Thursday, September 3, 2015

Here are 7 ways owning a home is a smart money move.

I never wanted to be a ‘renter’, but rather a homeowner and landlord.  I graduated college in June 1993 and purchased my first home in January 1994.  Since January 1994, I’ve always been a homeowner and landlord building wealth through owning real estate for the past 21 years.  I always wanted a long-term relationship with a mortgage broker giving me money vs. a landlord taking my money.  My goal was never to make someone else wealthy by lining their pockets with my monthly rent check that pays their debt while their home appreciates in value over time.  The financial benefits of homeownership are evident year-round. Let’s examine how homeownership makes “cents” — from tax benefits to financial stability.
1. Homeownership builds wealth over time
We were taught growing up that owning a home is a financially savvy move. Our parents and grandparents thought so as well. But this past decade of real estate turbulence has shaken everyone’s confidence in homeownership. That is why it’s so important that we discuss this again now that we’re in a “new” market.  Homeownership can be a very savvy financial move — but only if people buy homes they can actually afford.
2. You build equity every month
Your equity in your home is the amount of money you can sell it for minus what you still owe. Every month you make a mortgage payment, and every month a portion of what you pay reduces the amount you owe. That reduction of your mortgage every month increases your equity. That is especially true now with the elimination of risky mortgages like negative amortized and interest-only loans — thanks to the new “Qualified Mortgage” rules. The way mortgages work is that the principal portion of your payment increases slightly every month year after year. It’s lowest on your first payment and highest on your last payment. Thus, as the months and years go by, your equity grows!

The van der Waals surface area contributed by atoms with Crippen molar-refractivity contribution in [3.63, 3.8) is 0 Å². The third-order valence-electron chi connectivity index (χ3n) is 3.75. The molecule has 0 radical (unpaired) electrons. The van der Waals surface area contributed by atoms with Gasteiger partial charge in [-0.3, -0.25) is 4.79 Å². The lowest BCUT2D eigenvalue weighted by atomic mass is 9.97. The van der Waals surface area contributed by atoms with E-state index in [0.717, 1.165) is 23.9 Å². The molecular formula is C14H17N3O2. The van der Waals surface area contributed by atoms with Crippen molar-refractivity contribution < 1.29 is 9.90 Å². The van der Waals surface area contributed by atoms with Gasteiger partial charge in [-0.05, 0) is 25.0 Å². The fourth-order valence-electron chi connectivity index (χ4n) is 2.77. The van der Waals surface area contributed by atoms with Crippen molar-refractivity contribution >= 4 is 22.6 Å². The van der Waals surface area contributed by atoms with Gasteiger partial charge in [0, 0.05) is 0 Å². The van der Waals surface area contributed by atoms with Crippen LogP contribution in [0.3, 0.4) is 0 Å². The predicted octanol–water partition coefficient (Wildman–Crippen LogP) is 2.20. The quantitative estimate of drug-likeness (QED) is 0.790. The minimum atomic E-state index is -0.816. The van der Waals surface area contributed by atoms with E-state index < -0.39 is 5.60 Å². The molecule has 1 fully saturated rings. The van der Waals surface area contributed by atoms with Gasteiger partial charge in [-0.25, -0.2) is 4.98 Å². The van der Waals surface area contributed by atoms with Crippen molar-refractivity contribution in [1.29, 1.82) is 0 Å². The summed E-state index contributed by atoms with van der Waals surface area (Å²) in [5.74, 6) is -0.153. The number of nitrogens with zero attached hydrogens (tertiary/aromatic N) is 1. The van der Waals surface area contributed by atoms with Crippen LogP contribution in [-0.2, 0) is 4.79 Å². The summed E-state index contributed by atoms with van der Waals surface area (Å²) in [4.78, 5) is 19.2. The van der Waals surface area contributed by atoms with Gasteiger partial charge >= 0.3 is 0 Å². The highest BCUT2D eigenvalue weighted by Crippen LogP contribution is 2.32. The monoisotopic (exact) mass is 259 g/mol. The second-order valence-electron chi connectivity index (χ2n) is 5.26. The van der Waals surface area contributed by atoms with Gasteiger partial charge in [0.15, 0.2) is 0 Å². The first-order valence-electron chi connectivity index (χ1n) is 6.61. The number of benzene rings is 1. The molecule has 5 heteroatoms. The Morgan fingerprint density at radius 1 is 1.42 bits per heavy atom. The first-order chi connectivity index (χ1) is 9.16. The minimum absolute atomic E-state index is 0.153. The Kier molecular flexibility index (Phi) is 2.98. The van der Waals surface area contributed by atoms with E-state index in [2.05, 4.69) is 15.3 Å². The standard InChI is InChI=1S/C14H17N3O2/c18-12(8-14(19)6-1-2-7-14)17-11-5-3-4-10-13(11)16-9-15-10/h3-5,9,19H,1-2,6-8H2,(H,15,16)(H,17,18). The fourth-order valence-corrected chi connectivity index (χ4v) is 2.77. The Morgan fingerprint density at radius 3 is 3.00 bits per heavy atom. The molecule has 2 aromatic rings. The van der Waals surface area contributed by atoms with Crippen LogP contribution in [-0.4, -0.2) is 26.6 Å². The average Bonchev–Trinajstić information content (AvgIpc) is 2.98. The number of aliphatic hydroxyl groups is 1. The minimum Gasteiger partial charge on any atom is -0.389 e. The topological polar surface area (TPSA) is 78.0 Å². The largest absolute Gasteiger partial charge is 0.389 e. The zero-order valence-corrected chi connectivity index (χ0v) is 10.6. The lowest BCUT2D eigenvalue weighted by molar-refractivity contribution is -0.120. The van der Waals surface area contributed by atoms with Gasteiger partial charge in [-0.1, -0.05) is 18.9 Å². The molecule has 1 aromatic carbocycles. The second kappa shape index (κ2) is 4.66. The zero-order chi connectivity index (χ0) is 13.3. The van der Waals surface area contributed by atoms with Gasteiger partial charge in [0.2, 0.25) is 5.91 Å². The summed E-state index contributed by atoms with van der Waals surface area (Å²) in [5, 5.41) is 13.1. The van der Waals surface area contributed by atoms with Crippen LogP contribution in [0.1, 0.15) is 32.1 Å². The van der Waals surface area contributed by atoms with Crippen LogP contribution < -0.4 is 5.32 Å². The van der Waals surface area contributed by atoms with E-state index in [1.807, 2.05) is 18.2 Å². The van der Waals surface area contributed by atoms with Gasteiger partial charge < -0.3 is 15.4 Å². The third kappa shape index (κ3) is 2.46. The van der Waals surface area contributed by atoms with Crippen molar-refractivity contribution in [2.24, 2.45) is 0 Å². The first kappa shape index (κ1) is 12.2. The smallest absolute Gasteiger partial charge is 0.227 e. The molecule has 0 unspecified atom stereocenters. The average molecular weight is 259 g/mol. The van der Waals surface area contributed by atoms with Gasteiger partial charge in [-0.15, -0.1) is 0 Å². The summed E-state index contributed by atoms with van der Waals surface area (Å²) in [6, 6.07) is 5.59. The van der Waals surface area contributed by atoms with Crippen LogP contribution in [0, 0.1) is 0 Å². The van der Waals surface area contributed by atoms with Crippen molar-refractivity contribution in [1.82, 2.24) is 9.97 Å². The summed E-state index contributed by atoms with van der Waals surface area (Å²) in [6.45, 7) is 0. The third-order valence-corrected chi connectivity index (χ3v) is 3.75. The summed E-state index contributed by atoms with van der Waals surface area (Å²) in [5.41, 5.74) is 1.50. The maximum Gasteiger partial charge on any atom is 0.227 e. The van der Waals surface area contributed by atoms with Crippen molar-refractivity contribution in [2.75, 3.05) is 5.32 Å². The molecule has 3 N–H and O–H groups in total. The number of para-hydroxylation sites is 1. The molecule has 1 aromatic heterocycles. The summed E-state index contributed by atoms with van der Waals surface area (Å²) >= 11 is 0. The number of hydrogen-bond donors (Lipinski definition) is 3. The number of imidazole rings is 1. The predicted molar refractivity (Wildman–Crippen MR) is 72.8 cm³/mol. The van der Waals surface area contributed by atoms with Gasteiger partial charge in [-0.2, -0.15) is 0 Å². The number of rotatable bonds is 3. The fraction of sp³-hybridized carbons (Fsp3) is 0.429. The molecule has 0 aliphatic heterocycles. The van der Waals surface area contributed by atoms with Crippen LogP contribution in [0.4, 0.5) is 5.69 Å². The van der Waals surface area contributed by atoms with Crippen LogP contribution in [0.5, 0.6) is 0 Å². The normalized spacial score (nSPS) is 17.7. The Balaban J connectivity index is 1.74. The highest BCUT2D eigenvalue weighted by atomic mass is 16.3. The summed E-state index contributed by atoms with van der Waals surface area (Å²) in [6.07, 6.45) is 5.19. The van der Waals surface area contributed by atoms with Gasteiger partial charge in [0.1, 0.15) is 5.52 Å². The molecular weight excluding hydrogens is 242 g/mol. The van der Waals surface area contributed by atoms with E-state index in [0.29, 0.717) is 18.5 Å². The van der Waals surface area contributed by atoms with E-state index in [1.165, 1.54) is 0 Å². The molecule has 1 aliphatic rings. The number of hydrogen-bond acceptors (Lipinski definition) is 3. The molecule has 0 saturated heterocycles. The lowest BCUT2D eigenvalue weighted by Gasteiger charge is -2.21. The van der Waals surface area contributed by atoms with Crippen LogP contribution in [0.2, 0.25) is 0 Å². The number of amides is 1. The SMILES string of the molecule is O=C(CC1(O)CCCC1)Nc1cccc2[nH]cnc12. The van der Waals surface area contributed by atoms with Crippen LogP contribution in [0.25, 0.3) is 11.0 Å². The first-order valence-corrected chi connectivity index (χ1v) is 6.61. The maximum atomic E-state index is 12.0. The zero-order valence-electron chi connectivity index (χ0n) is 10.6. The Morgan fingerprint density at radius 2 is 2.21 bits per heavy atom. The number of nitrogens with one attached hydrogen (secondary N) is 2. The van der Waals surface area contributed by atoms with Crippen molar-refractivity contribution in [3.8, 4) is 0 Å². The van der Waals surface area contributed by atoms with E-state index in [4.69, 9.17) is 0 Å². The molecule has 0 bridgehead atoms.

3. You reap mortgage tax deduction benefits
Mortgage deduction: The tax code allows homeowners to deduct the mortgage interest from their tax obligations. This can be a huge deduction, since interest payments are often the largest component of your mortgage payment in the early years of owning a home.
Some closing cost deductions: The first year you buy your home, you are able to claim the points (also called origination fees) on your loan, no matter whether they are paid by you or the seller. Since origination fees of 1% or more are common, the savings are considerable.
Property tax is deductible: Real estate property taxes paid on your primary residence and a vacation home are fully deductible for income tax purposes.
4. Tax deductions on home equity lines
In addition to your mortgage interest, you can deduct interest paid on a home equity loan (or line of credit). You can transfer your credit card debts to your home equity loan, pay a lower interest rate, and get a deduction on the interest as well.
5. Capital gains exclusion
If you buy a home to live in as your primary residence for more than two years, then you qualify for this deduction. When you sell, you can keep profits up to $250,000 if you are single, or $500,000 if you are married, and not owe any capital gains taxes. It may sound ridiculous to say that your house actually appreciated after these past several years of falling house prices. However, if you purchased your home prior to 2003, chances are, it has appreciated in value and this tax benefit will come in very handy.
6. A mortgage is like a forced savings plan
Paying your mortgage every month and reducing the principal is like a forced savings plan. Each month you are building up more valuable equity in your home. In a sense, you are being forced to save — and that’s a good thing.
7. Long term, buying is cheaper than renting
In the first few years, it may be cheaper to rent. But as the interest portion of your mortgage payment decreases, the interest will eventually be lower than the rent you would have been paying. But more importantly, you’re not throwing away all that money on rent. You have to live someplace, so instead of paying off your landlord’s home or building, pay off your own!
I’ve always looked at a home as an investment, not a house I would live in forever.  Even if I move in three to five years, can I rent the house to cover the mortgage and create a positive cash flow investment for my future wealth building goals?  Real Estate is a long-term investment growth strategy, so approach it as such vs. just a home purchase.